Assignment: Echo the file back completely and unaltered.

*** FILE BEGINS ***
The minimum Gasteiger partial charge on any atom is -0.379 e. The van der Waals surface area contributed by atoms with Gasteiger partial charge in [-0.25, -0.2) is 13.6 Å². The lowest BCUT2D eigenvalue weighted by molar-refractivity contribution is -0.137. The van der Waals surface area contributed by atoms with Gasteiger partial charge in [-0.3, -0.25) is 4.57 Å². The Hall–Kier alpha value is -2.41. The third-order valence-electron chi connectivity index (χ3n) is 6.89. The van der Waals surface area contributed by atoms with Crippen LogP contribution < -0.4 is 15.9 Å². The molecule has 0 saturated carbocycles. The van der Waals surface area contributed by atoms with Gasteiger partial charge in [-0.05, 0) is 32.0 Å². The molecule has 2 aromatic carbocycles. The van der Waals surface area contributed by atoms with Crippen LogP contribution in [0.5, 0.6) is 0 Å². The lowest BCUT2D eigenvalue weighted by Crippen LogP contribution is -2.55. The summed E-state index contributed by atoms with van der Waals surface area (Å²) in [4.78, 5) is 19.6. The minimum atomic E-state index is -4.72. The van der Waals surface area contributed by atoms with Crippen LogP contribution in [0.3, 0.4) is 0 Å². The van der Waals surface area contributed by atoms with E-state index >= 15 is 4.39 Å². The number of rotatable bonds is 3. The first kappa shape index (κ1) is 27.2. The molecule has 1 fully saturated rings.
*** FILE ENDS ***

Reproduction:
The minimum Gasteiger partial charge on any atom is -0.379 e. The van der Waals surface area contributed by atoms with Gasteiger partial charge in [-0.25, -0.2) is 13.6 Å². The lowest BCUT2D eigenvalue weighted by molar-refractivity contribution is -0.137. The van der Waals surface area contributed by atoms with Gasteiger partial charge in [-0.3, -0.25) is 4.57 Å². The Hall–Kier alpha value is -2.41. The third-order valence-electron chi connectivity index (χ3n) is 6.89. The van der Waals surface area contributed by atoms with Crippen LogP contribution < -0.4 is 15.9 Å². The molecule has 0 saturated carbocycles. The van der Waals surface area contributed by atoms with Gasteiger partial charge in [-0.05, 0) is 32.0 Å². The molecule has 2 aromatic carbocycles. The van der Waals surface area contributed by atoms with Crippen LogP contribution in [0.5, 0.6) is 0 Å². The lowest BCUT2D eigenvalue weighted by Crippen LogP contribution is -2.55. The summed E-state index contributed by atoms with van der Waals surface area (Å²) in [4.78, 5) is 19.6. The minimum atomic E-state index is -4.72. The van der Waals surface area contributed by atoms with Crippen LogP contribution in [0.3, 0.4) is 0 Å². The van der Waals surface area contributed by atoms with E-state index >= 15 is 4.39 Å². The number of rotatable bonds is 3. The first kappa shape index (κ1) is 27.2. The molecule has 1 fully saturated rings.